These two shows were immensely popular, and by 1973 they were being transmitted to all of Latin America. In Mexico, it is estimated that 50 to 60 percent of all televisions in the country were tuned into the shows when they aired. "Chespirito" kept the Monday night time slot and for 25 years, most of Mexico watched his programs. Although the shows ended in the 1990s, reruns are still shown regularly all over Latin America.

Other Projects

A tireless worker, "Chespirito" also appeared in more than 20 movies and hundreds of stage performances. When he took the cast of “Chespirito” on a tour of stadiums to reprise their famous roles on stage, the shows sold out, including two consecutive dates at the Santiago stadium, which seats 80,000 people. He wrote several soap operas, movie scripts, and books, including a book of poetry. Although he started out writing music as a hobby, "Chespirito" was a gifted composer and wrote the theme songs for many Mexican telenovelas—including "Alguna Vez Tendremos Alas" ("We will have wings some day") and "La Dueña" ("The Owner").

In his later years, he became more politically active, campaigning for certain candidates and vocally opposing an initiative to legalize abortion in Mexico.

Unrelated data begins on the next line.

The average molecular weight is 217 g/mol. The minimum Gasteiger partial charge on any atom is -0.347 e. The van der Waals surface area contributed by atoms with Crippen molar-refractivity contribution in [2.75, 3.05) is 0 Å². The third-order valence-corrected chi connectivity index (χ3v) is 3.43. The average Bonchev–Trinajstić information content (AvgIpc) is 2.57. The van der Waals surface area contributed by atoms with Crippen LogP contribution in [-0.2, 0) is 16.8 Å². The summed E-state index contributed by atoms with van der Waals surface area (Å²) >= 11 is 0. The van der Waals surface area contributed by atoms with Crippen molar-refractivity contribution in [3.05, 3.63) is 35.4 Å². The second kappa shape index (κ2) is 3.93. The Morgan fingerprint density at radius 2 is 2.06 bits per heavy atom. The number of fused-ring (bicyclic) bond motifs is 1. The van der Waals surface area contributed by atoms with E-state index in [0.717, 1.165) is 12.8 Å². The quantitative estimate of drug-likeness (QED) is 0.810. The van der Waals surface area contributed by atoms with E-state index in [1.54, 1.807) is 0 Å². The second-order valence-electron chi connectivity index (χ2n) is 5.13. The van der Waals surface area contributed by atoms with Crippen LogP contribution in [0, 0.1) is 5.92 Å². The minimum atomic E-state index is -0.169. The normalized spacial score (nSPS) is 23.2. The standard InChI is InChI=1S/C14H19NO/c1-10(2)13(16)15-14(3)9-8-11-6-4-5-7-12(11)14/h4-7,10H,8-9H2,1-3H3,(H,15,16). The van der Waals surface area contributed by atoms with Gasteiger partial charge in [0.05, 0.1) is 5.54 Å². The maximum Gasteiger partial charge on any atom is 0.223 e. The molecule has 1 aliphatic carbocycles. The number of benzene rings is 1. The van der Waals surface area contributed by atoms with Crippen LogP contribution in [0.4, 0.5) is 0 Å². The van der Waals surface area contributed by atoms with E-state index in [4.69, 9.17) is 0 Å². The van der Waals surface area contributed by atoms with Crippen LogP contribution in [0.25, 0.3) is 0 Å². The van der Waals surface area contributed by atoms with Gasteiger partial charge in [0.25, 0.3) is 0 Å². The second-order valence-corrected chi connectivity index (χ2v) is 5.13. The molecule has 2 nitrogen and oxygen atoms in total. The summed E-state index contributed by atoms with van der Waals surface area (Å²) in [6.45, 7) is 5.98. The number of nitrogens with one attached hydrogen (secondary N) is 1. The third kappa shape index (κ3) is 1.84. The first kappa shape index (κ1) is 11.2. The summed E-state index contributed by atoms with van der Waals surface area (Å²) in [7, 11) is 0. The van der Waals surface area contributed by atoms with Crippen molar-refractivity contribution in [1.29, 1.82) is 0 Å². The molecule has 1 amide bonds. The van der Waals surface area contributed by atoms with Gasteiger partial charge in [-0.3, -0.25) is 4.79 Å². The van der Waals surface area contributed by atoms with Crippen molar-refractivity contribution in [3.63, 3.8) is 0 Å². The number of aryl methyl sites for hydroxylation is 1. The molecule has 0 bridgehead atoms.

"Chespirito" received countless awards. In 2003 he was awarded the keys to the city of Cicero, Illinois. Mexico even released a series of postage stamps in his honor. He joined Twitter in 2011 to stay in touch with his fans. At the time of his death, he had more than six million followers.

Marriage and Family

Roberto Gómez Bolaños married Graciela Fernández in 1968 and together they had six children (Roberto, Graciela, Marcela, Paulina, Teresa, and Cecilia). They divorced in 1989. In 2004 he married actress Florinda Meza, who played Doña Florida on "El Chavo del Ocho."

Death and Legacy

Roberto Gómez Bolaños died of heart failure at his home in Cancun, Mexico on November 28, 2014. His movies, soap operas, plays, and books all found great success, but it is for his hundreds of television programs that "Chespirito" is best remembered. Mexican President Enrique Pena Nieto wrote of him, "Mexico has lost an icon whose work transcended generations and borders."

"Chespirito" will always be known as a pioneer of Latin American television and one of the most creative writers and actors ever to work in the field.